Yesterday was not intended to be a sleep day, but that’s what it turned into. Had a meeting-ful day at work – so boring to sit around all day, and I question what benefit any of the meetings had, but so be it – and took the pooch for a snowshoe adventure in the backyard once I got home.
I stripped out of my wet clothes after returning home in an attempt to warm up, and ended up snuggling with the canine on the bed and fell asleep. Woke up, ate some dinner, sat on the couch…and fell asleep again. Woke up and did some work on a current crochet project until bedtime and then scooped up the pooch and went to bed. Slept all night and woke up exhausted. I don’t know if this is part of an ongoing medical issue I’m having or just general malaise. Ugh.
So today I’ll write about a project accomplished in early August 2016. It’s one of those to-do tasks that is not so important in the large scheme of things, but was a #1 priority to me.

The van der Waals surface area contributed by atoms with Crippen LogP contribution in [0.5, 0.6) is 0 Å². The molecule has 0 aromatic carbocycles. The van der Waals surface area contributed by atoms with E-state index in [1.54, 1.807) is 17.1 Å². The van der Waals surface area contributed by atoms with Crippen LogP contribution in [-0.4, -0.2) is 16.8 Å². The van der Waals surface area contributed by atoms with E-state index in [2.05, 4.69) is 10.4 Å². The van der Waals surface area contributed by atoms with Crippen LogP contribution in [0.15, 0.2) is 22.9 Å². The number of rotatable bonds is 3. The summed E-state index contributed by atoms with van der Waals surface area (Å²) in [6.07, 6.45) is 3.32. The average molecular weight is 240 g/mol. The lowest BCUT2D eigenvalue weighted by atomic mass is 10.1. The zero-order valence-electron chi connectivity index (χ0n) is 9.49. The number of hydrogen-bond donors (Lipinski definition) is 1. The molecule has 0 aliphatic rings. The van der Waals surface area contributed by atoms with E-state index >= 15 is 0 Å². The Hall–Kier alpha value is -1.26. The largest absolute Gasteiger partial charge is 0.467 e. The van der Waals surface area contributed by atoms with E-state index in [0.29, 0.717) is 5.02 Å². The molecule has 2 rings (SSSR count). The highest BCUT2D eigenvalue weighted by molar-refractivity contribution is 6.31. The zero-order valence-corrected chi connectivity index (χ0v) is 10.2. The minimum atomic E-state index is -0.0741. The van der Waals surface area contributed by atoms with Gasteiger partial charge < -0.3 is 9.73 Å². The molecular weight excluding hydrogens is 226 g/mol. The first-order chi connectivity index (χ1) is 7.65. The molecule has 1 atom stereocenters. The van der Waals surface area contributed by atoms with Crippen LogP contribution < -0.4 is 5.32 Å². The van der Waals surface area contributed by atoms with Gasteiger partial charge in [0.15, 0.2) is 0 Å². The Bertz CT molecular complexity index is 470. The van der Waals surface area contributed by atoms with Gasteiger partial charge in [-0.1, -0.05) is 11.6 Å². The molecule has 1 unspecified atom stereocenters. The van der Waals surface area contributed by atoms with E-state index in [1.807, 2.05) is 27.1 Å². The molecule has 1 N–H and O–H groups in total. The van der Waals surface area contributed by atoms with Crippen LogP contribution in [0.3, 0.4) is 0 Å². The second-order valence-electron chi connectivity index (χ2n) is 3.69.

I had a great deal of financial trouble once I decided to leave my teaching job in Massachusetts and move to my current job in New Hampshire. I don’t regret for a second the decision to move and switch careers (though I do miss teaching occasionally), but it was a lateral move in salaries and caused a lot of expense. I owned a house in Massachusetts at the time and it was too far to commute for very long, and I ended up having the house for sale and empty for 6 months and paying both the mortgage and rent for an apartment in NH during that time. It very effectively drained my savings before I gave up on attempting to sell my house for what I owed on it – it was the bottom of the real estate market at the time, and nobody was interested in a small 60 year old house for sale for what very new houses were going for. I ended up renting out my house to some tenants (to my eventual regret) and moving around NH for quite a bit. Some day maybe I’ll write about some of my experiences in the various rentals I’ve had during my first 4+ years in NH…but today, since I’m tired and not feeling well, let’s celebrate the purchase of my first NH home.